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Anti-inflammatory action of pterostilbene.

Pan and co-workers at the National Kaohsiung Marine University, Taiwan, investigated the inhibitory effects of pterostilbene on the induction of nitric oxide synthase and cyclooxygenase-2 in macrophages activated with lipopolysaccharides. They found that the phytochemical significantly blocked the protein and mRNA expression of both enzymes. Treatment with pterostilbene reduced nuclear translocation of the nuclear factor-kappaB subunit and the dependent transcriptional activity of NFkappaB. The study concluded that pterostilbene may be a candidate for an effective anti-inflammatory agent.

A study conducted by Numico Research, The Netherlands, explored the anti-inflammatory effects of a plant extract containing pterostilbene in vitro and in healthy human volunteers [2]. The team of researchers led by Hougee found that pterostilbene, resveratrol and plant extract inhibited prostaglandin E2 production from lipopolysaccharides-stimulated human blood cells. In healthy human volunteers, the plant extract did not decrease prostaglandin E2 production, because pterostilbene levels in serum were below the active concentrations observed in vitro.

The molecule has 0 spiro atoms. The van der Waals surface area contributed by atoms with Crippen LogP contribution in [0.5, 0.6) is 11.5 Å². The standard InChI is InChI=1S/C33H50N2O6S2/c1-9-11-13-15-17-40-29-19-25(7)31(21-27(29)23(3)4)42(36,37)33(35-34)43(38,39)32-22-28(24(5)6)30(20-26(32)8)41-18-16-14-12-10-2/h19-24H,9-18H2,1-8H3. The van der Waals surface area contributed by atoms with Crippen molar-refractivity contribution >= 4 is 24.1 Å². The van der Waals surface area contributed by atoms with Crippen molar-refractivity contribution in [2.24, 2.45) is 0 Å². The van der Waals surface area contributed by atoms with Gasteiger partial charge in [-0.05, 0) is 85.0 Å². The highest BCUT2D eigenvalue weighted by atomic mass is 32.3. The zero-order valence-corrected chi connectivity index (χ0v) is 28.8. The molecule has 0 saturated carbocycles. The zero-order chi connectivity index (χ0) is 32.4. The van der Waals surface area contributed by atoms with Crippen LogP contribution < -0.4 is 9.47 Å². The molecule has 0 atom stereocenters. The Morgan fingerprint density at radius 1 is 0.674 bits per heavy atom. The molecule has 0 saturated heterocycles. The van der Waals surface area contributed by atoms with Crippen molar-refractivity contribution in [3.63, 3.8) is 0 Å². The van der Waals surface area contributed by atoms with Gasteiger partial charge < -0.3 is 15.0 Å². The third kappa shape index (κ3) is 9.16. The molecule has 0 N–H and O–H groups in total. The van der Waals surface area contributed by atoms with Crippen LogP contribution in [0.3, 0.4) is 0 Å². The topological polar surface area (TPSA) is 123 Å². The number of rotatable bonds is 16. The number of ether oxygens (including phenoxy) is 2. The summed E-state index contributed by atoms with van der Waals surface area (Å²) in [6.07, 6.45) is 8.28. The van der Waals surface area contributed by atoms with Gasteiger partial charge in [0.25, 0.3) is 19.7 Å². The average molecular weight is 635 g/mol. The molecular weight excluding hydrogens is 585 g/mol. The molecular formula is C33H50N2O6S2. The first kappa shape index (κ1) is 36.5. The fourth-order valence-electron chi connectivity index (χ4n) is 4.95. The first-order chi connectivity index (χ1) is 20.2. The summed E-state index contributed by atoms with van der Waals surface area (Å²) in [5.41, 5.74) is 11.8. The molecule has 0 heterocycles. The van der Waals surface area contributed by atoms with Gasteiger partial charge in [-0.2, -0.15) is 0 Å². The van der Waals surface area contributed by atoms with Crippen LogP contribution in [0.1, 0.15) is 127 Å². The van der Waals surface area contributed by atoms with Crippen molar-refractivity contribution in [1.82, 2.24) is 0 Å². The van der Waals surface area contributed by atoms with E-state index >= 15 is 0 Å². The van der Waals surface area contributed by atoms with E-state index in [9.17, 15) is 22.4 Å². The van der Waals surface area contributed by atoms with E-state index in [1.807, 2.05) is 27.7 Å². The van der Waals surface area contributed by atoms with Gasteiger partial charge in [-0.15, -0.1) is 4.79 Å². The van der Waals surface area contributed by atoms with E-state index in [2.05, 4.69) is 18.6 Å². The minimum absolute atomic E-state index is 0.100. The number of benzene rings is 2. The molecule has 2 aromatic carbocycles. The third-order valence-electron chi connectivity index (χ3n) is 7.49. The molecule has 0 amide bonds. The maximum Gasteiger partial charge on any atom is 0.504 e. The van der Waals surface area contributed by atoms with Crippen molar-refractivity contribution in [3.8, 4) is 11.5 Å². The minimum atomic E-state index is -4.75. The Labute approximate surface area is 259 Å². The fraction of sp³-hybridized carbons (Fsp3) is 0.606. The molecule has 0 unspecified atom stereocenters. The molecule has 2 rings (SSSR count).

Paul and co-workers at the State University of New Jersey investigated the anti-inflammatory effects of pterostilbene in colon cancer cells [3]. Chronic inflammation is implicated in the pathology of colon cancer and anti-inflammatory compounds may be useful as chemopreventive agents. They found that pterostilbene reduced the expression of inflammation-related genes such as inducible nitric oxide synthase and cyclooxygenase-2.

[1] Pterostilbene suppressed lipopolysaccharide-induced up-expression of iNOS and COX-2 in murine macrophages. J Agric Food Chem. 2008 Aug 27;56(16):7502-9.
[2] Selective COX-2 inhibition by a Pterocarpus marsupium extract characterized by pterostilbene, and its activity in healthy human volunteers. Planta Med. 2005 May;71(5):387-92.
[3]Anti-inflammatory action of pterostilbene is mediated through the p38 mitogen-activated protein kinase pathway in colon cancer cells. Cancer Prev Res (Phila). 2009 Jul;2(7):650-7.

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